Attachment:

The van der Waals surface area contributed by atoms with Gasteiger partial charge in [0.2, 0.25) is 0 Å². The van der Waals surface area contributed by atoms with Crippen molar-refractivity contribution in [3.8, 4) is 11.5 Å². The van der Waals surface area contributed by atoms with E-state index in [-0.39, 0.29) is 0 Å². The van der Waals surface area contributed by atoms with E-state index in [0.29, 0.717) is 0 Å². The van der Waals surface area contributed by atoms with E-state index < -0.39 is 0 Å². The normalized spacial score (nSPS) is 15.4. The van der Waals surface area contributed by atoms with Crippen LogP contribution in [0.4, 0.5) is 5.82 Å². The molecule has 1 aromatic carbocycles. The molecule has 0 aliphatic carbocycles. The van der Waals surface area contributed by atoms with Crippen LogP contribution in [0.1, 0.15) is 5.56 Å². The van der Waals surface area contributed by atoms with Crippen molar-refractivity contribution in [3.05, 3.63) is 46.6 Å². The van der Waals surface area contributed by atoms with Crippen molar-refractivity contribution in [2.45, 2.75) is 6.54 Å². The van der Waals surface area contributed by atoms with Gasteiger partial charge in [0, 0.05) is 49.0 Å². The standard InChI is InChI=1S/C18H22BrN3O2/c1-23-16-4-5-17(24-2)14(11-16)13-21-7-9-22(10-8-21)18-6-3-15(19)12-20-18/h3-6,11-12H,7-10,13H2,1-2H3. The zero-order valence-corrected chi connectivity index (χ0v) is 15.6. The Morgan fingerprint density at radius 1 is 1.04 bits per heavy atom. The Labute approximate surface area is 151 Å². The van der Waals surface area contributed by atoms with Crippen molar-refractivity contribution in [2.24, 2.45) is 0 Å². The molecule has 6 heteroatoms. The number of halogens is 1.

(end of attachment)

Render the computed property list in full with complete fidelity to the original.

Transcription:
The van der Waals surface area contributed by atoms with Gasteiger partial charge in [0.2, 0.25) is 0 Å². The van der Waals surface area contributed by atoms with Crippen molar-refractivity contribution in [3.8, 4) is 11.5 Å². The van der Waals surface area contributed by atoms with E-state index in [-0.39, 0.29) is 0 Å². The van der Waals surface area contributed by atoms with E-state index in [0.29, 0.717) is 0 Å². The van der Waals surface area contributed by atoms with E-state index < -0.39 is 0 Å². The normalized spacial score (nSPS) is 15.4. The van der Waals surface area contributed by atoms with Crippen LogP contribution in [0.4, 0.5) is 5.82 Å². The molecule has 1 aromatic carbocycles. The molecule has 0 aliphatic carbocycles. The van der Waals surface area contributed by atoms with Crippen LogP contribution in [0.1, 0.15) is 5.56 Å². The van der Waals surface area contributed by atoms with Crippen molar-refractivity contribution in [3.05, 3.63) is 46.6 Å². The van der Waals surface area contributed by atoms with Crippen molar-refractivity contribution in [2.45, 2.75) is 6.54 Å². The van der Waals surface area contributed by atoms with Gasteiger partial charge in [0, 0.05) is 49.0 Å². The standard InChI is InChI=1S/C18H22BrN3O2/c1-23-16-4-5-17(24-2)14(11-16)13-21-7-9-22(10-8-21)18-6-3-15(19)12-20-18/h3-6,11-12H,7-10,13H2,1-2H3. The zero-order valence-corrected chi connectivity index (χ0v) is 15.6. The Morgan fingerprint density at radius 1 is 1.04 bits per heavy atom. The Labute approximate surface area is 151 Å². The van der Waals surface area contributed by atoms with Crippen molar-refractivity contribution in [2.24, 2.45) is 0 Å². The molecule has 6 heteroatoms. The number of halogens is 1.